It’s up to you, Sydney

November 7, 2019 by Henry Benjamin
Read on for article

The new Hakoah Club plans to open in Rushcutters Bay in Sydney around the middle of 2022 if all goes according to plan…but next step will depend on the community’s willingness to support and embrace the project.

Steven Lowy

President Steven Lowy will be following in his father’s footsteps as being president and heads a powerful board determined in getting the new venture across the line…with help from the community.

Frank Lowy is one of the founders who created the Hakoah Club in Roscoe St in Bondi in 1969. Originally, a club for soccer fans it quickly developed into the go-to place for members of the community and outgrew its premises resulting its opening its doors in huge premises in Hall St in 1975.  The New South Wales Jewish Board of Deputies described it as a “social centre of the Jewish community offering many facilities and amenities including bistro, sporting and recreational activities, as well as first-class catering available in elegant function rooms.”

J-Wire spoke to Steven Lowy

JW:   What are your very first memories of Hakoah?

SL:   Going to Hakoah in Roscoe St on Sundays for brunch and then going to watch Hakoah’s third-grade, second-grade and first-grade teams play. My brother and Phil Wolanski were playing in the third grade at the time.

JW:   Your father was involved in the Club since the beginning. How does it feel to take on his role as president?

SL:   I have enormous love and respect for the history of the Club and my father’s impact on the Club. But why am I doing this together with Board? It’s not to do with the history. It’s not to do with football. It’s not to do with my father’s personal history. It’s about the future of the Jewish community in Sydney. It’s about the important role the new Hakoah at White City can play in enhancing Jewish identity and preserving Jewish continuity.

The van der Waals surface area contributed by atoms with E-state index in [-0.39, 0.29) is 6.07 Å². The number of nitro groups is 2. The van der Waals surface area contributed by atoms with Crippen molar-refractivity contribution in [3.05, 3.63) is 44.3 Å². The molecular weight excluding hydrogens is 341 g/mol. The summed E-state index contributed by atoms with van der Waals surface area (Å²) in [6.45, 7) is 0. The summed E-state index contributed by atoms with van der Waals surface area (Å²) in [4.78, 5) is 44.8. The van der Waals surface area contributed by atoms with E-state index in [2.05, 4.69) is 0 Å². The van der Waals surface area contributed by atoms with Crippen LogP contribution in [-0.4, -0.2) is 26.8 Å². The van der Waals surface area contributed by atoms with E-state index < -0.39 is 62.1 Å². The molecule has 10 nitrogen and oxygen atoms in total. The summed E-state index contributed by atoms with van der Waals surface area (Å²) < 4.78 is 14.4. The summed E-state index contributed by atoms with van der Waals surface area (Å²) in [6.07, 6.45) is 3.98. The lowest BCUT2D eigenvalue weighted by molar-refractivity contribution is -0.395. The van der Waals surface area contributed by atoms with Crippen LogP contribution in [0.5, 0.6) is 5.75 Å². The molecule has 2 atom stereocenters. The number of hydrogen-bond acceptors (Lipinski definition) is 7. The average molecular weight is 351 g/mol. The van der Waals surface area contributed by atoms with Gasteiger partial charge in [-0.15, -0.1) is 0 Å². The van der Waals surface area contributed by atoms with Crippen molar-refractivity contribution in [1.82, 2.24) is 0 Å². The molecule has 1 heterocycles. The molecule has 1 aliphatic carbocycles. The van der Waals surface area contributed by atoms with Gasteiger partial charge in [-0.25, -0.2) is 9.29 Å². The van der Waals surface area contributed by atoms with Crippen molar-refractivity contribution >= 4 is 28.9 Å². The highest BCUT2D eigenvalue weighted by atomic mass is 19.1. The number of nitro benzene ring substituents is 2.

JW:  In its beginning, most Jewish immigrants were living in flats and the Club became a home from home but as time passed, many were to enjoy successful lives finding a social life outside the Club. Do you think the new concept will address this?

SL:  I believe it will make a major impact on Jewish continuity and will be embraced by all members of the community for different reasons. There is unprecedented wealth in the community. There is a lot of stress for the coming generations. Housing prices, education prices and health – these type of expenses have expanded beyond the capacity of many families. This facility will be embraced by a large part of the community who may not be able to live as their parents or grandparents did. They will be able to do so much together. Sport, wellness, culture, food, social and friendship…a very good reason to visit the Club and catch up with your family and friends.

JW:   How much will the Club cost a nuclear family?

SL:   We are looking at a basic membership of $240 per year. The Club will offer benefits including a discount in food and other services. For members who use it regularly, the Club may cost nothing. We are a community club, if it is a struggle for anyone to afford it, we will help. In the old club, we had Gold Star memberships. We will have Platinum, Gold and Silver memberships which will be multi-year and will support the Club.

JW: Over and above the membership, will facilities like the fitness centre have a cost?

SL:  The fitness centre will cost and will be competitive with similar facilities in Sydney. Maccabi and Hakoah soccer clubs currently pay for the use of fields…but we expect a reasonable user-pay system here.

JW:   The Hall St club closed in 2009. There was a member list at that time. Are you contacting them?